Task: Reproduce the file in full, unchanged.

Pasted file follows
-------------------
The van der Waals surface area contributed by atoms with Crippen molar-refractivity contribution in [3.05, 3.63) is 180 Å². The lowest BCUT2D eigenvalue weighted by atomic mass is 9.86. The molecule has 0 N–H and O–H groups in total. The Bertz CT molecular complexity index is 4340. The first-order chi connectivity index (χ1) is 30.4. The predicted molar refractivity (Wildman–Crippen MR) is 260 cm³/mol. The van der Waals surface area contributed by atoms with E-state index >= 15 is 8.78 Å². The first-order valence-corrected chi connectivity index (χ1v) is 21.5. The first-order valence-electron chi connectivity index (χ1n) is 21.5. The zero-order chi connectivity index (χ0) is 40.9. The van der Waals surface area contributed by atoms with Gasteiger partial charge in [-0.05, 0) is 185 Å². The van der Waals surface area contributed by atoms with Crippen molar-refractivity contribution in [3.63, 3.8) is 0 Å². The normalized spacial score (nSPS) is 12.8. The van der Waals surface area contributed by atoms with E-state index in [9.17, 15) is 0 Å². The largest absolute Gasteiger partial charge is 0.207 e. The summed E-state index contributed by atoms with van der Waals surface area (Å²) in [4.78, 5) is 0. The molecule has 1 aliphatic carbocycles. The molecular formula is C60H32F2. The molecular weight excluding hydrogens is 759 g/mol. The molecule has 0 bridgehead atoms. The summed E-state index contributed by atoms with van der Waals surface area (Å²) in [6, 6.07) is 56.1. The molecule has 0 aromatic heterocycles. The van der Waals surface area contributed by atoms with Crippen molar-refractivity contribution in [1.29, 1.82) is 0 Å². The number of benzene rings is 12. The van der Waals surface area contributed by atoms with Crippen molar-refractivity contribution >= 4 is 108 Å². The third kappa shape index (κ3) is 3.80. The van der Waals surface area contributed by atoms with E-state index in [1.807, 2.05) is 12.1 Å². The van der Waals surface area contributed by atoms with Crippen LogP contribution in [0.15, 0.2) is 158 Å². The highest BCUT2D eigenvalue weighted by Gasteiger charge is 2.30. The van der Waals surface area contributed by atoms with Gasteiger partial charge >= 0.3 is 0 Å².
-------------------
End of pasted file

The van der Waals surface area contributed by atoms with Crippen molar-refractivity contribution in [3.05, 3.63) is 180 Å². The lowest BCUT2D eigenvalue weighted by atomic mass is 9.86. The molecule has 0 N–H and O–H groups in total. The Bertz CT molecular complexity index is 4340. The first-order chi connectivity index (χ1) is 30.4. The predicted molar refractivity (Wildman–Crippen MR) is 260 cm³/mol. The van der Waals surface area contributed by atoms with E-state index >= 15 is 8.78 Å². The first-order valence-corrected chi connectivity index (χ1v) is 21.5. The first-order valence-electron chi connectivity index (χ1n) is 21.5. The zero-order chi connectivity index (χ0) is 40.9. The van der Waals surface area contributed by atoms with Gasteiger partial charge in [-0.05, 0) is 185 Å². The van der Waals surface area contributed by atoms with Crippen molar-refractivity contribution in [3.63, 3.8) is 0 Å². The normalized spacial score (nSPS) is 12.8. The van der Waals surface area contributed by atoms with E-state index in [9.17, 15) is 0 Å². The largest absolute Gasteiger partial charge is 0.207 e. The summed E-state index contributed by atoms with van der Waals surface area (Å²) in [4.78, 5) is 0. The molecule has 1 aliphatic carbocycles. The molecular formula is C60H32F2. The molecular weight excluding hydrogens is 759 g/mol. The molecule has 0 bridgehead atoms. The summed E-state index contributed by atoms with van der Waals surface area (Å²) in [6, 6.07) is 56.1. The molecule has 0 aromatic heterocycles. The van der Waals surface area contributed by atoms with Crippen molar-refractivity contribution in [1.29, 1.82) is 0 Å². The number of benzene rings is 12. The van der Waals surface area contributed by atoms with Crippen molar-refractivity contribution >= 4 is 108 Å². The third kappa shape index (κ3) is 3.80. The van der Waals surface area contributed by atoms with E-state index in [1.807, 2.05) is 12.1 Å². The van der Waals surface area contributed by atoms with Crippen LogP contribution in [0.15, 0.2) is 158 Å². The highest BCUT2D eigenvalue weighted by Gasteiger charge is 2.30. The van der Waals surface area contributed by atoms with Gasteiger partial charge >= 0.3 is 0 Å².